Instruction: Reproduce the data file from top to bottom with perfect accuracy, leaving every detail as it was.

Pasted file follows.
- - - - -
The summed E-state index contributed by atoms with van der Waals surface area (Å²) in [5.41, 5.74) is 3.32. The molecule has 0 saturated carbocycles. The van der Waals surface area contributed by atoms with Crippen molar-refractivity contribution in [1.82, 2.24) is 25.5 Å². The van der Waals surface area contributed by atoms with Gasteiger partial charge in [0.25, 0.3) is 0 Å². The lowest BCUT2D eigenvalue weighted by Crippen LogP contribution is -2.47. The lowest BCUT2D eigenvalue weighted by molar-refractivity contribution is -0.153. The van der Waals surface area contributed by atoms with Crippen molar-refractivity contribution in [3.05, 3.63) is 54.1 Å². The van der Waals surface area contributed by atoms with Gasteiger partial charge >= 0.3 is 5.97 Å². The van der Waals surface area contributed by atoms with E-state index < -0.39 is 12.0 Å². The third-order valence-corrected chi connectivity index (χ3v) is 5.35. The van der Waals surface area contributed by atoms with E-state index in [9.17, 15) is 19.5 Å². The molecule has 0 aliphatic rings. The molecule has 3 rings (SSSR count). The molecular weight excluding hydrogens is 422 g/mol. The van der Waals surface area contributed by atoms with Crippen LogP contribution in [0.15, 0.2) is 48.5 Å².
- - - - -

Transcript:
The summed E-state index contributed by atoms with van der Waals surface area (Å²) in [5.41, 5.74) is 3.32. The molecule has 0 saturated carbocycles. The van der Waals surface area contributed by atoms with Crippen molar-refractivity contribution in [1.82, 2.24) is 25.5 Å². The van der Waals surface area contributed by atoms with Gasteiger partial charge in [0.25, 0.3) is 0 Å². The lowest BCUT2D eigenvalue weighted by Crippen LogP contribution is -2.47. The lowest BCUT2D eigenvalue weighted by molar-refractivity contribution is -0.153. The van der Waals surface area contributed by atoms with Crippen molar-refractivity contribution in [3.05, 3.63) is 54.1 Å². The van der Waals surface area contributed by atoms with Gasteiger partial charge >= 0.3 is 5.97 Å². The van der Waals surface area contributed by atoms with E-state index < -0.39 is 12.0 Å². The third-order valence-corrected chi connectivity index (χ3v) is 5.35. The van der Waals surface area contributed by atoms with E-state index in [9.17, 15) is 19.5 Å². The molecule has 0 aliphatic rings. The molecule has 3 rings (SSSR count). The molecular weight excluding hydrogens is 422 g/mol. The van der Waals surface area contributed by atoms with Crippen LogP contribution in [0.15, 0.2) is 48.5 Å².